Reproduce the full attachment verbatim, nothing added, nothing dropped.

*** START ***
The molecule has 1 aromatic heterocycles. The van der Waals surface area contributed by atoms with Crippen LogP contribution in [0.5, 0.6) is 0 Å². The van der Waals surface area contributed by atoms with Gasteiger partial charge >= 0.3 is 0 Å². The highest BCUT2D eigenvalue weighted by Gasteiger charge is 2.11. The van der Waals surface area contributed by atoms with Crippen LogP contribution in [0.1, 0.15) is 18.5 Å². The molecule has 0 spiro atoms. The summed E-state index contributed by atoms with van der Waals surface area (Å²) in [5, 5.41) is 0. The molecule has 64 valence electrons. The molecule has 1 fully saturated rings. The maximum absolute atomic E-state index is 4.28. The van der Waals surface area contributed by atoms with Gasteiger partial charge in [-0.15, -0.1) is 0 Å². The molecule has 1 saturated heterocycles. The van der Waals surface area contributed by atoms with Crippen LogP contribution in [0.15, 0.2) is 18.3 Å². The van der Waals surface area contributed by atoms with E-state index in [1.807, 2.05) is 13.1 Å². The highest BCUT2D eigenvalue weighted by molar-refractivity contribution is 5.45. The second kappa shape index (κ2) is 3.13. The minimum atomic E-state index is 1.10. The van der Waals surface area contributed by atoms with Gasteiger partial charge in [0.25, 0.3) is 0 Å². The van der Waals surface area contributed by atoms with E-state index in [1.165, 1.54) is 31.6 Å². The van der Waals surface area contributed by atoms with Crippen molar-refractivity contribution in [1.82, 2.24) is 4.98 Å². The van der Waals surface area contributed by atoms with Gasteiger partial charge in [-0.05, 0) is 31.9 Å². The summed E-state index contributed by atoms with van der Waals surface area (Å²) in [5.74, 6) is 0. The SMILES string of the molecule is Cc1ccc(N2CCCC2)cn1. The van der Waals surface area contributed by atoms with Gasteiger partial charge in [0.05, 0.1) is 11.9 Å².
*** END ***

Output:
The molecule has 1 aromatic heterocycles. The van der Waals surface area contributed by atoms with Crippen LogP contribution in [0.5, 0.6) is 0 Å². The van der Waals surface area contributed by atoms with Gasteiger partial charge >= 0.3 is 0 Å². The highest BCUT2D eigenvalue weighted by Gasteiger charge is 2.11. The van der Waals surface area contributed by atoms with Crippen LogP contribution in [0.1, 0.15) is 18.5 Å². The molecule has 0 spiro atoms. The summed E-state index contributed by atoms with van der Waals surface area (Å²) in [5, 5.41) is 0. The molecule has 64 valence electrons. The molecule has 1 fully saturated rings. The maximum absolute atomic E-state index is 4.28. The van der Waals surface area contributed by atoms with Gasteiger partial charge in [-0.15, -0.1) is 0 Å². The molecule has 1 saturated heterocycles. The van der Waals surface area contributed by atoms with Crippen LogP contribution in [0.15, 0.2) is 18.3 Å². The van der Waals surface area contributed by atoms with E-state index in [1.807, 2.05) is 13.1 Å². The highest BCUT2D eigenvalue weighted by molar-refractivity contribution is 5.45. The second kappa shape index (κ2) is 3.13. The minimum atomic E-state index is 1.10. The van der Waals surface area contributed by atoms with Gasteiger partial charge in [0.25, 0.3) is 0 Å². The van der Waals surface area contributed by atoms with E-state index in [1.165, 1.54) is 31.6 Å². The van der Waals surface area contributed by atoms with Crippen molar-refractivity contribution in [1.82, 2.24) is 4.98 Å². The van der Waals surface area contributed by atoms with Gasteiger partial charge in [-0.05, 0) is 31.9 Å². The summed E-state index contributed by atoms with van der Waals surface area (Å²) in [5.74, 6) is 0. The SMILES string of the molecule is Cc1ccc(N2CCCC2)cn1. The van der Waals surface area contributed by atoms with Gasteiger partial charge in [0.05, 0.1) is 11.9 Å².